I am mission success: Marcia B.

  • Posted: Wednesday, December 13, 2023, 11:00 am

Take 5 minutes to learn about Marcia B., senior manager of Information Security at Y-12. All views and opinions are the employee’s own and do not necessarily reflect those of CNS.

Marcia B. has been working for the federal government or as a contractor since she was 16. “I worked as a student aide at the [Oak Ridge] Federal Building,” she said. From there, she had various Department of Energy assignments in Oak Ridge, including scanning records, transcribing personnel security interviews, and a stint in Waste Management.

After managing a group of support staff in Waste Management, she began working for Safeguards and Security. “My love for safeguards and security started then,” she recalled. “What we call an enterprise assessment now was handled locally then. I enjoyed going out on audits. I remember thinking, ‘Why can’t you implement these requirements?’ Once I came to Y‑12, I realized the requirements are not that easy to implement.”

Marcia said, “The hardest thing about implementation is making sure everyone understands the requirements. You have to make the policy clear and concise and implement consistently and constantly.”

She says the best part of her job is finding a solution to a potentially negative situation. “For example,” she explained, “when our shipments were shut down, brainstorming on storage options and meeting with people for resolution was rewarding. You can see that you’ve made a difference … a positive impact on the site.”

“I can’t imagine doing anything else,” she said. “I always wanted to do something with the government where I could make a difference in the country and have a positive effect on us as a nation.”

Are you doing what you envisioned as a young adult? If so, describe how you got here.

Yes and no. I grew up around this area, so working at one of the government sites was always on my radar. As a young girl, I had always heard they make good money. Growing up with a single mom who couldn’t afford much, ‘good money’ sounded great. However, when I started college, my goal was to become a corporate lawyer … that’s too long of a story to tell … let’s just say that several years later I ended up receiving a degree in criminal justice, and that was much more interesting.

What is your favorite aspect about your work environment? How does that aspect make you know the mission is being met?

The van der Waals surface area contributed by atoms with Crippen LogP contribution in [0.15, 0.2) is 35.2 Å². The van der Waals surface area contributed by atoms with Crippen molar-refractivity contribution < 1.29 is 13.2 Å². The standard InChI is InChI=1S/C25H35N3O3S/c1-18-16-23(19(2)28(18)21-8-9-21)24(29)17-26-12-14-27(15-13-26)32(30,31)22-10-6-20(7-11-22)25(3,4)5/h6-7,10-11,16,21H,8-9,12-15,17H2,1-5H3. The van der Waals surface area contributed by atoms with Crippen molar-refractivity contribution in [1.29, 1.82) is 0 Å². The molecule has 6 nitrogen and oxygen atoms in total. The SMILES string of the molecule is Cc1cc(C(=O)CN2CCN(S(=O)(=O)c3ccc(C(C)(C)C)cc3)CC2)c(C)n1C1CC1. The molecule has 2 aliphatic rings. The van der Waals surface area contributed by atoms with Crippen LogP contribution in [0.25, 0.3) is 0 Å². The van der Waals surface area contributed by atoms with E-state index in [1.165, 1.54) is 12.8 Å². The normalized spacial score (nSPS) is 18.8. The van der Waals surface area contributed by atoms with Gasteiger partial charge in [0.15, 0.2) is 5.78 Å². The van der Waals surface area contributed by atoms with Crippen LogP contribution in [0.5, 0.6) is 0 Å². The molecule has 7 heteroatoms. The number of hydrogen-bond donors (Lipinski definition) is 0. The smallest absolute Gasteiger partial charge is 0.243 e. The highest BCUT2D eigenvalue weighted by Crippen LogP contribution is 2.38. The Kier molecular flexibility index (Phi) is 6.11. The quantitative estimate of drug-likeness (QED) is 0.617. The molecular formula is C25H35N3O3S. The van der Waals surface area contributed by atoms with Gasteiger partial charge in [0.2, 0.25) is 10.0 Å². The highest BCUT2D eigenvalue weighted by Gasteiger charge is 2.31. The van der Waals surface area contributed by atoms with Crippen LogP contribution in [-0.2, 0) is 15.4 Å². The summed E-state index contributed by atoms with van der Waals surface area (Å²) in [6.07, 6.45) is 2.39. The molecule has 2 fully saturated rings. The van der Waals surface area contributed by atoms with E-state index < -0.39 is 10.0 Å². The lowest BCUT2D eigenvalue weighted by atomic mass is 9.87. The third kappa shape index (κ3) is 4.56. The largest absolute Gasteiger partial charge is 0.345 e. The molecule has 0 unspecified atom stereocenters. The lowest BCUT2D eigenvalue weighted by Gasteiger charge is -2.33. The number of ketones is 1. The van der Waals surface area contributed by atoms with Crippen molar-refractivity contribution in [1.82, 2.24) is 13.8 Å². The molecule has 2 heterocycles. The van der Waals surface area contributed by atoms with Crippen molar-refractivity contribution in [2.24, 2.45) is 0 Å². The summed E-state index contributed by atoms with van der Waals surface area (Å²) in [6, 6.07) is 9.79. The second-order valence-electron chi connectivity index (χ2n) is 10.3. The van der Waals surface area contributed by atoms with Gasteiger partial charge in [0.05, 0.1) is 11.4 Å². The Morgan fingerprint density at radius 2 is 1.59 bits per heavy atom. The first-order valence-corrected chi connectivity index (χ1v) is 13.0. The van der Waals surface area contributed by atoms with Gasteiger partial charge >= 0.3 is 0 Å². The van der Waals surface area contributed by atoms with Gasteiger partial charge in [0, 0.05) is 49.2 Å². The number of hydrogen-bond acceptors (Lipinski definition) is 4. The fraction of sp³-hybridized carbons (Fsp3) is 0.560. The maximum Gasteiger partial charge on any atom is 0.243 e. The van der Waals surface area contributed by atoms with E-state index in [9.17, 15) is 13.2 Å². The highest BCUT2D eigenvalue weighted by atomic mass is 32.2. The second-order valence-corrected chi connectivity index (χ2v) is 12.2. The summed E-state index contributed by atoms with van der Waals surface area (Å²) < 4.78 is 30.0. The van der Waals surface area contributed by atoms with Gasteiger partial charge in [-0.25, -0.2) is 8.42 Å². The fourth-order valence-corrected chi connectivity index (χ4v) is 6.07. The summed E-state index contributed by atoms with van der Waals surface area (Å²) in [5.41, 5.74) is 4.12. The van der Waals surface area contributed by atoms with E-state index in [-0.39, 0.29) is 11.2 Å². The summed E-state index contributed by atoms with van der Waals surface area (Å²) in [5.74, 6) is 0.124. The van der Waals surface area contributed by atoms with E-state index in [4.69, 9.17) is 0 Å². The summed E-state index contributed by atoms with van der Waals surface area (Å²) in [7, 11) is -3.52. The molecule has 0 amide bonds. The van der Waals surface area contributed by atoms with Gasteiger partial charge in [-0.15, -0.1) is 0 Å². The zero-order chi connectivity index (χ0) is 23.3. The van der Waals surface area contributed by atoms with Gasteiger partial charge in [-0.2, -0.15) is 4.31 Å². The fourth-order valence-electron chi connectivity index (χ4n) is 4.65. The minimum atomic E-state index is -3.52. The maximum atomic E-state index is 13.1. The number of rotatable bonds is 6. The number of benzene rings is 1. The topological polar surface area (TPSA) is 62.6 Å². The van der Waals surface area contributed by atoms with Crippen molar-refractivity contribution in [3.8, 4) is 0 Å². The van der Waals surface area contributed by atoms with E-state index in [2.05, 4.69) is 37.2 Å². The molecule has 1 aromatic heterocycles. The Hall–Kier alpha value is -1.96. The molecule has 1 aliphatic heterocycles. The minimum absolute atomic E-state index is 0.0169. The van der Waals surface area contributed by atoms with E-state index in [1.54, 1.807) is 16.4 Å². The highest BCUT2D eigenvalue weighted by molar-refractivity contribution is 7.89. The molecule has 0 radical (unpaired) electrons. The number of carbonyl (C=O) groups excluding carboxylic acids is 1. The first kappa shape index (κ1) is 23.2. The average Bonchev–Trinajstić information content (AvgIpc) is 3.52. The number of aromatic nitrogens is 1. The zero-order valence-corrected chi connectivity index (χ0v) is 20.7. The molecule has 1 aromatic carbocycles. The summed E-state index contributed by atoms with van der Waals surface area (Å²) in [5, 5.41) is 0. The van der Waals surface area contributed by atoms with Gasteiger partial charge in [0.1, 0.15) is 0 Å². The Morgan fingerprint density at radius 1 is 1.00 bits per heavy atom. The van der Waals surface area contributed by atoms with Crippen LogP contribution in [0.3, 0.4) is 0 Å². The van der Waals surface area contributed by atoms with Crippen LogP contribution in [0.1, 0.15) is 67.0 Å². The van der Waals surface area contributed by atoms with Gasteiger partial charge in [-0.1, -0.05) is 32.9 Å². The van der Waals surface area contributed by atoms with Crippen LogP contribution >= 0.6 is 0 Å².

The people. We have some really fascinating people who work here, and I am so thankful every day that I have been blessed to get to know them. It takes all of us to meet the mission just like it takes a village to raise a child. While I have a part to play, it’s all the tiny parts that each of us play that ensure we are able to meet the mission and support the greatest country on earth.

What work advice would you offer someone who is new to Pantex or Y‑12?

Learn all you can and don’t be afraid to ditch what you know and try something new. Our sites are so diverse and there are so many jobs that you can chose to do out here. If you’ve mastered one, don’t be afraid to jump into another one.

What one thing would your coworkers be surprised to know about you?

Those close to me know I have held a clearance since I was 16 years old. The other secret is that I really like to sing, but I am afraid to do so in public.

What is the top lesson you have learned by applying problem‑solving skills to an issue? What advice would you offer a newer employee about the importance of solving problems and asking questions?

In my mind these questions go hand in hand.

As a new employee, we spend a lot of time in class and on the floor learning various aspects about the site and, more importantly, about our job and its role in the site’s mission. All of that information is important to our success, but our ability to ask questions and begin to put our problem‑solving skills to the test is more important. New employees bring both their skills and a fresh set of eyes. What they see and how we operate may not make sense. Ask questions to learn and offer possible solutions. You’ll become more knowledgeable and our site will improve.

I am a problem solver at heart. I love puzzles and riddles, and I also ask questions a lot. I am happiest when I am able to find a solution to a complex problem, whether that’s for the site or my family. The most important lesson I’ve learned about being a good problem solver is that there is almost always more than one way to solve a problem. Working with others, brainstorming, and doing research to understand history go a long way toward ensuring you are able to provide a solution that is logical, cost effective, and agreeable to most, if not all, stakeholders.